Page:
Five Things to Know About Tauck's MS Savor Cruise Ship
World's Best 2016 Awards Rank: #3 River Ship
Best for: Passengers who want a trip steeped in the culture and history of the destination, both on and off the ship
Sails: Danube River
At a Glance: A Travel + Leisure World’s Best 2016 winner, placing third in the River Ship category. Like its sister ship MS Inspire, the MS Savor debuted in 2014 and soon won raves for its in-the-know tour directors (there are three onboard), casual atmosphere, and roomy, cleverly designed cabins.
Related:Explore 100+ ships with the T+L Cruise Finder
The Cabins Are Spacious
There are only 67 earth-toned staterooms and 130 passengers onboard—fewer than many other river ships of this size—you’ll have more room to move both in public spaces and in your cabin. Standard staterooms range from 150 square feet to 225 square feet, and 30 percent of the staterooms onboard are 300-square-foot suites with two French balconies. One of the most in-demand room categories is the new 225-square-foot Loft cabins, which features a seating area on a raised platform with a one-and-a-half deck window—a rarity for lower-deck cabins, which usually only have a small narrow window near the ceiling.
You won’t have to skimp on cocktails, or wait until lunch and dinner to imbibe: a long list of spirits and wines are covered by your fare, and you can order them anytime. Excursions are also included (more on that later), so you can do as many or as few as you’d like.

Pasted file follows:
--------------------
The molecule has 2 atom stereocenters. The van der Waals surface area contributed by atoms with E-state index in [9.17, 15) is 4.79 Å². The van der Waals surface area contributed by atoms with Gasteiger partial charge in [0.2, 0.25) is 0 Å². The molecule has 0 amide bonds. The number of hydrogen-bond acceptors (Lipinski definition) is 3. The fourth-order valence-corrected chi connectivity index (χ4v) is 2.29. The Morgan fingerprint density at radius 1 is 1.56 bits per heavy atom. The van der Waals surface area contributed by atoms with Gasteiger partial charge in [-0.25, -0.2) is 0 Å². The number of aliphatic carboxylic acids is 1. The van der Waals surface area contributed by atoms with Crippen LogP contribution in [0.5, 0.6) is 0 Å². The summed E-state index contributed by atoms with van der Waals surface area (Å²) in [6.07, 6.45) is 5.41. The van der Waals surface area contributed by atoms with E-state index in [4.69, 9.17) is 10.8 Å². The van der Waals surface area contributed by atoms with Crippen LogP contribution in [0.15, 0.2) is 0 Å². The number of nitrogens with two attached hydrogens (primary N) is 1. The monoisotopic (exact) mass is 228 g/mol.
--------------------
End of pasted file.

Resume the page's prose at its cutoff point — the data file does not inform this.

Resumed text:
The Excursions Are Next Level
All organized outings are wrapped into your cruise rate, and that includes more than just walking tours and visits to historic sites. In Vienna, for example, passengers spend an evening at Palais Pallavicini for cocktails and dinner before a private classical concert—and in Prague, they do the same at Lobkowicz Palace at Prague Castle. Bonus: there’s a fleet of bicycles onboard, which are free to use whenever you’re at port.
There’s More Than Sun on the Sundeck
Like most river ships, the top deck of the MS Savor is open to the elements, allowing passengers to soak in the sun and the sights along the riverbank. (Some sections are shaded, and one is flanked by glass walls to protect passengers on breezy days.) But unlike on other ships, the Sundeck is also home to a plunge pool, as well as a putting green so you can practice your game as castles and villages roll by.
The Food Is Local
Every night, passengers decamp to the navy-and-cream Compass Rose dining room for a multi course meal focusing on regional dishes and ingredients, along with classic fare like steak frites, Norwegian salmon, and Caesar salad. On select nights, Arthur’s, which offers casual fare like burgers and salads for lunch, becomes a steak house, serving up generous cuts of rib eyes, strip steaks, and filet mignon.